LINE inserts.

John Ladasky jladasky at cmgm.Stanford.EDU
Sat Feb 7 20:26:44 EST 1998


In article <34DBE24F.2D189955 at columbia.edu>,
Joel Guss  <jg183 at columbia.edu> wrote:
>Hi,
>We are trying to find a PCR to genotype mutant mice with a LINE element
>insert.  The primers to detect presense of a WT gene are on either
>sides of where the insert is and work well.  One of the primers used
>to detect the LINE insert is obviously in the LINE element.  PCR with
>this primer, though, gives many nonspecific nonreproduceable bands
>in both wild type and mutant mice!
>This is most likely due to the presense of large numbers of these
>inserts that contain very homologous sequences thorughout the genome.
>Any primer we select even has at least three good anealing sites just
>within the one LINE element we have!
>Does anyone have any experience with this and might be able to lend
>some advice?  We would prefer not to have to use Southerns to genotype
>the mice.
>Thanks.
>                                                        Joel

	LINE elements are typically about 6 kB long, correct?  I have
recently experienced something similar.  I have cloned a fragment which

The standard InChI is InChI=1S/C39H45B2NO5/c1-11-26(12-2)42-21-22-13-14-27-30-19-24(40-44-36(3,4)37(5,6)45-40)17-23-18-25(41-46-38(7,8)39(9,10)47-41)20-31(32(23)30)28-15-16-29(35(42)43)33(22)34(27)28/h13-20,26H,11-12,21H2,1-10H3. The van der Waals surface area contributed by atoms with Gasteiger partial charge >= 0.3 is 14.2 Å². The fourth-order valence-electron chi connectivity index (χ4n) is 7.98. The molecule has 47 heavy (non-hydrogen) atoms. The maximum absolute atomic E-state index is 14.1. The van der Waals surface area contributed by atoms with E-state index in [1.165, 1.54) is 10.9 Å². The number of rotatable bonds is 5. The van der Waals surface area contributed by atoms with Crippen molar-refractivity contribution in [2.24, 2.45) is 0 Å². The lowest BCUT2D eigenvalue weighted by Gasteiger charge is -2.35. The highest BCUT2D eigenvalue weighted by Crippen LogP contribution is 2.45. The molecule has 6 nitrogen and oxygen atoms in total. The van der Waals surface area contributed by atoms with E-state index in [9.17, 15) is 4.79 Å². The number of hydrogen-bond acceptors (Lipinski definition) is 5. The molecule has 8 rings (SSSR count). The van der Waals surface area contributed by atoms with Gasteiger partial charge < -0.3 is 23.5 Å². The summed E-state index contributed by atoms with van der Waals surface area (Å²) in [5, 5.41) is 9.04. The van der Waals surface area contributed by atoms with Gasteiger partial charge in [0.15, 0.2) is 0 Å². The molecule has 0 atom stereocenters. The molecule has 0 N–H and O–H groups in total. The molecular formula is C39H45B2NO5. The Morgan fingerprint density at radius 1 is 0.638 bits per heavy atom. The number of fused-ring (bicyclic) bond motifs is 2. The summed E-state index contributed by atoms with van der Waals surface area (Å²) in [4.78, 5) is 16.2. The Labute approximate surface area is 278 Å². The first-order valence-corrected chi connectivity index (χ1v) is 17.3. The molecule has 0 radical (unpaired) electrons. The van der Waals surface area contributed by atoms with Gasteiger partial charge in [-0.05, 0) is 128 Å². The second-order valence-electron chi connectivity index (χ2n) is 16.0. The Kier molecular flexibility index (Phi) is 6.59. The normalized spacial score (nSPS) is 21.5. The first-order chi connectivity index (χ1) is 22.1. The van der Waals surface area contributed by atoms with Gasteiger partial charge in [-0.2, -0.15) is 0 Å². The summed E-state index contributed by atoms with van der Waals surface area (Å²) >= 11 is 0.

contains an Alu repeat.  I placed one of my sequencing primers inside
the Alu repeat, and for this purpose the primer works fine.  But when I
try PCR with it, I get a huge smear.

	If you're feeling a little ambitious, you could try doing a long
PCR assay.  In order to pull this off you will need to know a bit of se-
quence clear on the other side of the LINE sequence from where you're
working now.  Maybe it's the same as the sequence opposite the break-
point in the wild-type animal?  Do you know this already?  Maybe you can
use the primers that you're using for the wild-type analysis, just with
long PCR conditions.  If not, I would just genotype using a Southern
blot -- it will take you more work to isolate the new sequence you need
and develop a reliable long PCR.  But, if you have this information, try
a long PCR; in the animals that have the insert, you will get a 6 kB+
band.  In animals that lack the insert, you will get the band you already
have, probably a few hundred bases.  Heterozygous animals might be dif-
ficult to call, because the small fragment will amplify much more effici-
ently than the large fragment and will compete for polymerase, dNTP's and
primers.

-- 
Rainforest laid low.
"Wake up and smell the ozone,"
Says man with chainsaw.					- John Ladasky



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